Actresses Speak Out Against Sean Bean Denouncing Intimacy Coordinators

Amanda Seyfried on Intimacy Coordinators
Amanda Seyfried at 'The Dropout' premiere Credit: Amy Sussman/Getty Images
After learning about Sean Bean's stance on intimacy coordinators, many actresses voice why these roles are extremely important on set. 

Actor Sean Bean openly criticized intimacy coordinators recently, and many actresses, including Lena Hall, have a lot to say about his statement. 

Intimacy coordinators have become a vital role in Hollywood that help to create safe environments for the actors by asking what they are comfortable with and planning out a safe and consensual sex scene.   

The Dropout Emmy-nominated actor Amanda Seyfried wishes there were intimacy coordinators when she started her career. When reflecting on her career in an interview with Porter, the actress recalls feeling pressured to shoot nude scenes at a young age. 

Amanda Seyfried as Karen Smith in 'Mean Girls'Credit: Paramount Pictures

“Being 19, walking around without my underwear on—like, are you kidding me? How did I let that happen?” Seyfried said. “Oh, I know why. I was 19 and I didn’t want to upset anybody, and I wanted to keep my job. That’s why.” 

After starring in her pivotal roles as Lilly Kane in Veronica Mars, Seyfried landed the role of Karen Smith in the pop-culture phenomenon Mean Girls. It was in this role that Seyfriend previously revealed that she felt “grossed out” by boys coming up to her and asking her for a weather forecast as her character could predict rain using her breasts.

“I was 18 years old. It was just gross,” she told Marie Claire earlier this year. 

Seyfried’s remark on the importance of intimacy coordinators comes after Game of Thrones actor Sean Bean said he was not a fan of intimacy coordinators because they “spoil the spontaneity” of an intimate scene between actors. Bean’s comments sparked disapproval across the board, including West Side Story star Rachel Zegler, who tweeted out that “spontaneity in intimate scenes can be unsafe. Wake up.” 

Other actors have spoken out against Bean’s comment. Jameela Jamil, who plays the villain in Marvel’s upcoming She-Hulk: Attorney at Law, replied to Bean’s remark about sex scenes as “experimental,” writing, “It should only be technical. It’s like a stunt. Our job as actors is to make it not look technical. Nobody wants an impromptu grope…”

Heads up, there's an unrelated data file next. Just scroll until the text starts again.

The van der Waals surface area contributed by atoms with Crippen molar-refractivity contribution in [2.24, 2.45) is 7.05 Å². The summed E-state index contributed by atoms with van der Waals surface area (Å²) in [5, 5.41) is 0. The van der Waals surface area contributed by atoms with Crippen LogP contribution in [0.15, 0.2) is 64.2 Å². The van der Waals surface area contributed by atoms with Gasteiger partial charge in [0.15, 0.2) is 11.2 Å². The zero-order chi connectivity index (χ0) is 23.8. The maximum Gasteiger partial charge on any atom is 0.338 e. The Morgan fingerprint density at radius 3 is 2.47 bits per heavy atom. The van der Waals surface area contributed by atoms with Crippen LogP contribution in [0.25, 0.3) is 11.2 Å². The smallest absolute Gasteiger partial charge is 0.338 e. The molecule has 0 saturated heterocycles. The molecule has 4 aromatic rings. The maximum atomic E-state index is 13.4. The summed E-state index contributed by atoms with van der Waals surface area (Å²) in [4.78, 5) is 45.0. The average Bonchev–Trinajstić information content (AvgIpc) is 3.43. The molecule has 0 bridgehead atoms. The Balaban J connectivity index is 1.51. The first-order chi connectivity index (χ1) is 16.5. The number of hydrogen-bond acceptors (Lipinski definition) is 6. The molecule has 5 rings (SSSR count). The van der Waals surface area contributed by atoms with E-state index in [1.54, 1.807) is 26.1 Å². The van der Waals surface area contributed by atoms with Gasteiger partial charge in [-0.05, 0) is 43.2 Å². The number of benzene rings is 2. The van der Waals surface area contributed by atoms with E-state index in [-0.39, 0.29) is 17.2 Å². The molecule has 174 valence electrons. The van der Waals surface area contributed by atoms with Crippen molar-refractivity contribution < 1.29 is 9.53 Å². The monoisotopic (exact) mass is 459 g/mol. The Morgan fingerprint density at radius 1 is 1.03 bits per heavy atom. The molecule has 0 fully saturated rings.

After the interviewer for the U.K.’s Time Magazine informed Bean that intimacy coordinators were a response to the revelations of the #MeToo movement to help actresses feel safe on set, Bean responded, “I suppose it depends on the actress. This one,” referring to his Snowpiercer co-star Lena Hall, “had a musical cabaret background, so she was up for anything.” 

Hall took to Twitter to reply, correcting two points made by Bean.

“Just because I am in theater (not cabaret, but I do perform them every once in a while) does not mean that I am up for anything,” Hall writes. 

Although she felt entirely comfortable with Bean during their intimate scene in Snowpiercer, she reiterates that she does not feel that intimacy coordinators are without purpose in the industry.

“BUT if there is any part of me that is feeling weird, gross, over exposed etc…I will either challenge the necessity of the scene or I’ll want an IC,” Hall writes. 

“I do feel that intimacy coordinators are a welcome addition to the set and think they could also help with the trauma experienced in other scenes. Sometimes you need them, sometimes you don’t but every single person and scene and experience is different,” Hall writes, ending her thoughts on the matter.

There has been a system at play that exploited young or inexperienced actors that many are trying to remove with the addition of intimacy coordinators.

“The role of intimacy coordinators greatly improves safety and well-being on sets and in productions requiring intimate scenes,” said Fran Drescher, the president of SAG-AFTRA. “Their value is immeasurable and the National Board is committed to bringing intimacy coordinators into the SAG-AFTRA family and ensuring they have the kind of benefits and protections other members already enjoy.”

Let us know your thoughts in the comments.     

Your Comment


Challenge: name a sex scene that is necessary to tell a story that isn't porn.

August 11, 2022 at 12:51PM


Sex is like eating, a normal aspect of adult life. To say that they are all staged entirely as "porn" is both silly and puritanical. And the implication that it's all for men is just a bad. Sure, sex, violence, and bright sparkly lights all are stimulating, often used in place of a side story. But their presence should not denote a bad film.